- Repeatedly bribed Mexican authorities, as a series of recorded phone calls seem to strongly suggest; and
- Exaggerated its spending reports for a State of Mexico toll-road project, defrauding investors and the state government of billions of pesos.
While the jury is still out on the first count, at least on technical grounds, it made up its mind on the second a long time ago . As WOLF STREET reported in March, despite the millions OHL Mexico funneled into the bottomless pockets of corporate lawyers and auditors, Mexico’s securities authority found the company guilty of a series of violations of stock market laws, most notably in its use of “guaranteed revenues” in its accounting record, for which it had “no contractual right.”
The company was given a $4 million slap on the wrist and was not found guilty of securities fraud. The markets in Mexico were jubilant. As we half-joked at the time, the company will probably be able to continue operating “on the basis of five years’ worth of financial accounts that Mexico’s market regulators and investors know have been substantially inflated.”
Unfortunately, it turns out we were right. According to an exposé by the Spanish daily OK Diario, OHL has failed to rectify. In the official results for the first half of 2016 it continues to use the inflated earnings — inflated by €2.98 billion — derived from the guaranteed revenues that Mexican regulators have identified as an accounting violation and for which the firm and its auditor (Deloitte, who else?) have already paid an insubstantial fine. Without the creative accounting, the company would have declared a loss of €220 million, according to OK Diario.
To make matters worse, on page 18 of its latest financial results OHL openly concedes that it used “guaranteed revenues,” but it claims that this has “no impact whatsoever” on the company’s results, consolidated funds or assets.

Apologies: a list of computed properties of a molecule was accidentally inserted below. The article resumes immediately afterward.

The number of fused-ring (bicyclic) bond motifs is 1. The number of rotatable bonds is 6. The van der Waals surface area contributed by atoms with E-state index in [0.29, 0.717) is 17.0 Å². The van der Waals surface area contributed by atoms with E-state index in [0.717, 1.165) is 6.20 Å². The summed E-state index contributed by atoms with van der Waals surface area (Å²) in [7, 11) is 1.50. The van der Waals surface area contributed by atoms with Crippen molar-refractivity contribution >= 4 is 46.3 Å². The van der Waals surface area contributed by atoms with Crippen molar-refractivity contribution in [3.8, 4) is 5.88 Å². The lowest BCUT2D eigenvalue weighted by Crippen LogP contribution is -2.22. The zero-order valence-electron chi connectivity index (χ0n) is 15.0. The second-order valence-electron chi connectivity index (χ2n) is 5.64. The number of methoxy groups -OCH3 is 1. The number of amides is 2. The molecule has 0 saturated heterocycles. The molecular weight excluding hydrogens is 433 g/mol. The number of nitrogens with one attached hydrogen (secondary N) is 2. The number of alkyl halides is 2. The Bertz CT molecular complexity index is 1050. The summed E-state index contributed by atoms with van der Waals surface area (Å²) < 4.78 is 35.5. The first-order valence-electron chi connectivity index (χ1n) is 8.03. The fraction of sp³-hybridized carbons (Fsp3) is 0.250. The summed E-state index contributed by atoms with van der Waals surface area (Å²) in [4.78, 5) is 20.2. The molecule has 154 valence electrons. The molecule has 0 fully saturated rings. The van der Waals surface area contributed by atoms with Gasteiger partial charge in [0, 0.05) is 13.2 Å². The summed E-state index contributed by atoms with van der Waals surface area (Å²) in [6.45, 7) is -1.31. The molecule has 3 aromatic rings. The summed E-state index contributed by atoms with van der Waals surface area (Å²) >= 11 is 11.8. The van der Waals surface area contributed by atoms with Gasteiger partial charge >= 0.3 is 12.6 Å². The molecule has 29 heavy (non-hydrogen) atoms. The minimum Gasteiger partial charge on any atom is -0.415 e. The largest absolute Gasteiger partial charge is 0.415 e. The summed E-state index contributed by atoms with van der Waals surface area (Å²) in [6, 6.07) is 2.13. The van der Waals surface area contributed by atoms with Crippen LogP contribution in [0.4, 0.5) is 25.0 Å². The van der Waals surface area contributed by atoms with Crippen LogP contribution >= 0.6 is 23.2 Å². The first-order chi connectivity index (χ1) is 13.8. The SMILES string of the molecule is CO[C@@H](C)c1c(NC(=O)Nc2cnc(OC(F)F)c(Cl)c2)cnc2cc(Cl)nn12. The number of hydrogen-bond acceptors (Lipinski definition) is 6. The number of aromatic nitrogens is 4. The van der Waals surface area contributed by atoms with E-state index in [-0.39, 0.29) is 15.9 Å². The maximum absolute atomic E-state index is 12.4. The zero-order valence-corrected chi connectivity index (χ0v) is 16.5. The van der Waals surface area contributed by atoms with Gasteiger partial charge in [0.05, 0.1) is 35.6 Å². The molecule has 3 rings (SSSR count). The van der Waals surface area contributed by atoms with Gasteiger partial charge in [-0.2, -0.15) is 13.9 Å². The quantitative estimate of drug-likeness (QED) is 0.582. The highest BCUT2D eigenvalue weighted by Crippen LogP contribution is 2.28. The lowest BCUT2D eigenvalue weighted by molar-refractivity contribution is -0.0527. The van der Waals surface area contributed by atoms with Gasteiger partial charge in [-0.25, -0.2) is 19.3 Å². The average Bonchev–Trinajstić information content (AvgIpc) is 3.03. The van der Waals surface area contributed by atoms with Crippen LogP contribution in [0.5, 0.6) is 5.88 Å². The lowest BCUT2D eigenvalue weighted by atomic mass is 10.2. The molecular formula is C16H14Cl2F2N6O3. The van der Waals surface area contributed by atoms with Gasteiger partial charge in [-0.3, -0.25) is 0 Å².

As for Deloitte, it said the following (in one of the longest, most complex sentences I have ever had to read, never mind translate and paraphrase):
On the basis of a “limited review,” which “in no way can be considered a full audit,” of the OHL Group’s accounts, especially considering we did not have access to “all the information that complete consolidated financial records are required to have by International Financial Reporting Standards,” we have no reason “not to believe that the financial records… do not comply with the requirements established in the International Accounting Standards.”
Confidence inspiring, no?
So, it appears that OHL, which just presented its worst half-year results ever, and whose shares have lost 40% this year and 84% since their recent peak in 2014, continues to knowingly mislead investors about the true state of its accounts. If it had offered a genuine reflection of the state of its accounts in Mexico, OHL Group would have had to declare losses in its financial report. But given how shares have been mauled, investors seem to be smelling a bigger rat beneath the accounting shenanigans.
As for Deloitte, once it had covered its own tracks, it was more than happy to half-heartedly sign off on OHL’s accounts. No surprise, there. And finally, both Spain and Mexico’s market regulators seem to know all about it. Just don’t expect them to do anything about it.
On Tuesday, trying to stem the collapse of its shares, and of confidence in the company, OHL announced another scheme: it will buy back a ton of its own increasingly worthless shares, up to 3% of the total float if necessary, and borrow whatever it takes to do so. But investors still aren’t getting it: by afternoon, shares have plunged another 6.2% to €2.81. By Don Quijones, Raging Bull-Shit.
So who’s going to bail out the European banks? Read… Did Germany Just Blink?